Initial technical details for the proposed €16bn (£14.2bn), 103km long rail tunnel connecting Finland to Estonia under the Gulf of Finland have been released, which includes two huge artificial islands and a tunnel 250m below the sea’s surface.
The mega-project will run between the capitals Tallinn and Helsinki at a maximum depth of 250m for the most part through solid crystalline bedrock under the channel, emerging into Estonia through softer sediments of Ediacara and Blue Clay.
To aid construction of the tunnel, FinEst Link said two, 400m x 300m artificial islands, located at places with water depths of 15m and 20m, would be built within the channel using the excavated material from the tunnel construction. These will provide ventilation, access and energy supplies to the tunnel below.
Under the plans, tunnelling will start from Helsinki using the drill and blast method to the first artificial island, Uppoluoto.
From Uppoluloto access to the tunnel for trucks will be provided by a spiralling 1.5km long, 9m diameter inclined tunnel. From the second island, Tallinnamatal, due to differing geological conditions, access will be created by two, 215m long vertical shafts to the tunnel below. At the end of both access points, large caves will be constructed and tunnel boring machines (TBMs) assembled.
The TBMs will then be used to bore two, single track, 10m diameter running tunnels about 70m apart with an 8m diameter maintenance tunnel between them. To minimise construction time, six tunnel drives from each island will take place simultaneously.
Tallinn Helsinki tunnel cross section
On completion of the tunnels, the track will be installed and a year of testing will take place before operation is due to start in 2040.
The details were published in the Helsinki-Tallinn Transport Link Feasibility Study – Final report by FinEst Link – a joint Finland and Estonia body set up to look into the possibility of a new connection.
Currently a ferry service connects the two countries, but it takes just over 2 hours and only runs 12 times a day. FinEst Link said the new tunnel would cut the time to only 30 minutes and allow it to run 40, 200km/h passenger trains, a total of 28, 160km/h car and truck trains and three, 120km/h freight trains each day.
The favoured tunnel alignment runs from Ulemiste just south of Tallinn on the Estonian side to one of three possible tunnel portals near Helsinki on the Finnish side.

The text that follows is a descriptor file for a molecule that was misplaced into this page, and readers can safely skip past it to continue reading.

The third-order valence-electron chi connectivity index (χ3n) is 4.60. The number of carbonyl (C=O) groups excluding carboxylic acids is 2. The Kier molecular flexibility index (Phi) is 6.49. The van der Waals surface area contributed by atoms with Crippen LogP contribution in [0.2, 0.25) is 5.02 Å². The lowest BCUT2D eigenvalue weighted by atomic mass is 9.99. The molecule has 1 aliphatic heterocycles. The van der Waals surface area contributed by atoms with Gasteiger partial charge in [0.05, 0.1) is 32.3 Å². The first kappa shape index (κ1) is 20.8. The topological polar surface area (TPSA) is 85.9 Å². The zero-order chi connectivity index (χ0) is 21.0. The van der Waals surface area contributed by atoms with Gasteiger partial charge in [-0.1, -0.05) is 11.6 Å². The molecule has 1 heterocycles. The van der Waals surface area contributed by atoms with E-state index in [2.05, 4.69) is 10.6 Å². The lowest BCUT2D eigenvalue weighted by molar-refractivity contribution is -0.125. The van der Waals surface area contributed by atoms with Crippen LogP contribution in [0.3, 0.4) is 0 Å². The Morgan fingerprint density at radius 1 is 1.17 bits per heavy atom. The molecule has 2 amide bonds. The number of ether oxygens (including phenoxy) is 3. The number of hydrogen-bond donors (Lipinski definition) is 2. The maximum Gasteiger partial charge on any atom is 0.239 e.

The report says that on the Helsinki side the line would run in parallel with the planned airport rail line providing connections to the rest of Finland, Sweden and northern Russia. On the Estonian side, the link would connect directly to the airport which is already connected to the rest of the rail network and Rail Baltica – the new pan-Baltic rail project due to start construction in 2019.
Rail gauges differ between Finland and Estonia, so the line will be built to the European, 1435mm standard gauge to allow it to connect directly into Rail Baltica.
The tunnel is projected to cost £7.5bn to build, with rail costs adding a further £2.3bn. The report says the total cost would be around £14.2bn but this could rise to £17.8bn when more detailed designs had been produced.
Financing is due to come from a 40% EU grant, with a Public Private Partnership (PPP) contract, with a pay back cost of around £250M annually over 40 years. Revenue, it said, is set to far exceed the operational costs of the railway. It said viewed as simply as a transport project, the costs did not stack up, however taking into account the wider economic benefits it became viable.
FinEst Link said more work would need to be done to look at the wider benefits of the line.
“Further studies on the technical and economic feasibility are needed: logistics during the construction phase of an undersea mega-project, construction of artificial islands, environmental impact assessment, dynamic demand forecasts that take into account changes over time as the region repositions through better accessibility,” it said. “It has been concluded that a special focus needs to be set on wider economic impacts and to understanding the dynamics and wider impacts of regional development of twin cities.”
Despite this, FinEst Link project director Kari Ruohonen said the response to the tunnel was a positive one.
“Now it is a political question how and when to continue,” said Ruohonen. “Prime ministers will have a meeting in time of some weeks and governments will have a meeting this spring. The conversations from the panel were positive and same in the Finnish media. So it is hoped the project will continue.”
The project aims to start construction in 2025.